So much for this stuff about peace on earth

Monday, August 10, 1998

BY CLIFF RADEL
The Cincinnati Enquirer

Be careful when you open your voice mail. Somebody may think you're full of humbug.

"You're nuts. And so's that stupid lawyer." -- B.L. Smith, Lebanon.

"No "nice guy' would go after Christmas, Santa and Jesus." -- Brent Williams, Westwood.

"He is a nice guy and he's right." -- Helen Parks, Forest Park. "He's a sicko." -- Johnny Brothers, West Chester.

"Time's up! This guy's 15 minutes of fame are over." -- Jay Westermann, Deerfield Township.

"Merry Christmas, turkey!" -- Donna Jean, Covedale.

Callers got into the holiday spirit over Rick Ganulin. He's the 46-year-old Cincinnati lawyer and assistant city solicitor who's suing -- on his own time and with his own money -- to have Christmas stripped of its federal holiday designation.

He believes Dec. 25 shouldn't be an official off day for the U.S. government because Christmas is a day of great religious significance and the Constitution guarantees a separation of church and state. Curiosity over what kind of person -- a kook? a nice guy? a knucklehead? -- would file such a suit sent me to his house to meet him. After we talked on his front porch, I left liking the guy and struggling with my own feelings on the holiday issue. I kind of, well, agree with him. Most of all I like a country where people can speak up.

"If he's "Uncle Scrooge' like your column's headline said, then you must be Marley's ghost." -- Gladys Merchant, Mason.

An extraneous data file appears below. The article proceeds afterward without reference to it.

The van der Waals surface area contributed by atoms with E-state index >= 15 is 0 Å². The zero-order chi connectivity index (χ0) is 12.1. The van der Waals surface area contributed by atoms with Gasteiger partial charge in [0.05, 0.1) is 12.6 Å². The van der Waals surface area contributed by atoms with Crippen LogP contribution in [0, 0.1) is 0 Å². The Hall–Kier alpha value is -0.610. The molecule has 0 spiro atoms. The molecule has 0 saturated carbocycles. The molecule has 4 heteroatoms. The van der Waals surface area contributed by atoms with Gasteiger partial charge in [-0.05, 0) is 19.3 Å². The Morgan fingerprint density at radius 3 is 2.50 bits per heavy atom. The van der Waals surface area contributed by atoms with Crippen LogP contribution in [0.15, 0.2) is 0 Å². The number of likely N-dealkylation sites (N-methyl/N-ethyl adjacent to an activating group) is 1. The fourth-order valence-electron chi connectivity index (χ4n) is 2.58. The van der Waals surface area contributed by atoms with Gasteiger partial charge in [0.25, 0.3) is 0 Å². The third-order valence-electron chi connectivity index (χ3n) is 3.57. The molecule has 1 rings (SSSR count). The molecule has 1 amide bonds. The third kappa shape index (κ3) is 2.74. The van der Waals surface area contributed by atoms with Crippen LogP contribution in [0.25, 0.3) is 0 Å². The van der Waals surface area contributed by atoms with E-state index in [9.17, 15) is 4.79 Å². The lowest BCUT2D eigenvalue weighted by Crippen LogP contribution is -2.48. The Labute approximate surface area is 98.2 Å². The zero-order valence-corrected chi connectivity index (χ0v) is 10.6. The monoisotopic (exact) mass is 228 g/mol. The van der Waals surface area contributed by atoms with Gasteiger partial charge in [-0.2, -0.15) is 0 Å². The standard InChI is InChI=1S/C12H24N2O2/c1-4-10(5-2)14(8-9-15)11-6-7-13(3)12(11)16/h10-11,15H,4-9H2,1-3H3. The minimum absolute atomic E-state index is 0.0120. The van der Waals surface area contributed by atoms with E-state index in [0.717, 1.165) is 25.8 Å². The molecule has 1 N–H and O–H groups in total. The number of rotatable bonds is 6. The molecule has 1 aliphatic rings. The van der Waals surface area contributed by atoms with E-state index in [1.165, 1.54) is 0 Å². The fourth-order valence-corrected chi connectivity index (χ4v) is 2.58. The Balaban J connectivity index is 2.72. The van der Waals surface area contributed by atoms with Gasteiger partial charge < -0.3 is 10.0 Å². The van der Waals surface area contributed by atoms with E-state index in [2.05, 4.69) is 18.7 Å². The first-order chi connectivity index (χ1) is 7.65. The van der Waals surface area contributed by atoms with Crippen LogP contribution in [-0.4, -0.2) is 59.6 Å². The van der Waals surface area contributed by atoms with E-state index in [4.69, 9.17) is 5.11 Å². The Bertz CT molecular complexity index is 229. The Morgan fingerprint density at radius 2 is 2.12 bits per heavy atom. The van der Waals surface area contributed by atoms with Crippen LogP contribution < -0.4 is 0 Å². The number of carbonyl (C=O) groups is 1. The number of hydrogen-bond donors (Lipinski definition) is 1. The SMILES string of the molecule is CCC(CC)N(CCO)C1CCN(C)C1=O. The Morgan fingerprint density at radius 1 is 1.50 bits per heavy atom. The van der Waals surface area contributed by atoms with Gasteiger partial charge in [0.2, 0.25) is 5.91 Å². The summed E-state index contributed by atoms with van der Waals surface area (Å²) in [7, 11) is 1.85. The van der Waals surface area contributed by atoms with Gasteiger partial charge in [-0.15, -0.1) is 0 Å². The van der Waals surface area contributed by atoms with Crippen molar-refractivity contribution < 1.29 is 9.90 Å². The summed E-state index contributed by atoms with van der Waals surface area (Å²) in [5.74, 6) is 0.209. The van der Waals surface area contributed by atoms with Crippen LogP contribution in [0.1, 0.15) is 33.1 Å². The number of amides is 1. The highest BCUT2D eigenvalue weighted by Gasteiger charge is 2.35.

"I go along with Rick and I'm a born-again Christian." -- Bill Worth, Union Township.

"Yet another late-60s high school graduate whose ideals are screwed up." -- J.A. Osborne, Hyde Park.

"He can say what he wants. When somebody like this goes after Christmas, he just doesn't want us to celebrate the birth of Jesus." -- Peggy Sappe, Colerain Township.

"Can't this guy go out and file pro bono lawsuits and help the poor? Why attack Christmas?" -- Chris Withrow, Avondale.

"When this case winds up in court, they should hold the hearings on Christmas." -- Mike Powers, Bridgetown.

"What did Santa Claus ever do to him?" -- Mary Edwards, Westwood. "It's up to the individual how to worship. Let it go at that. Keep the government out of Christmas." -- Mary Bishop, Finneytown. "Idiot! Where in the Constitution does it talk about the separation of church and state?" -- Larry Jacobs, Reading.

"The First Amendment keeps Congress away from any legislation dealing with religious matters. It may come down to just declaring that date a holiday with no allusion to any celebration. However it turns out, it'll be an interesting case." -- Bruce Conway, Oakley.

Ballots over Broadway

Give people the right to vote, and pretty soon they'll think they can tell elected officials how and where to spend their tax dollars. That was my position in last week's column on the petition drive that defied Hamilton County commissioners and will likely put the future location of the Reds stadium up for a vote this fall. An avowed Broadway Commons man, I was, in this case, more in favor of voter power when it comes to spending the voters' money. Many people agreed.

"If Broadway Commons goes down to defeat, I'll be sad. But, if nothing else, this issue will make more people vote in November. And the people will have spoken." -- Liz Frame, Groesbeck.

"Had we been able to vote on this from the very beginning, we would not be stuck with football practice fields on our precious riverfront." -- Danny Dell Jr., Downtown.

"To let the politicians do this was the epitome of arrogance, greed and selfishness. If Broadway loses after the people vote, we can live with it. That's called the democratic system." -- Greg Walden, College Hill.

"I am not in favor of having that ballpark on Broadway Commons. But any time you can take power away from the politicians and put it in the hands of the people, it is the right way to go." -- D.C. Lehmkuhl, Fairfield Township.

Columnist Cliff Radel can be reached at 768-8379; fax 768-8340.

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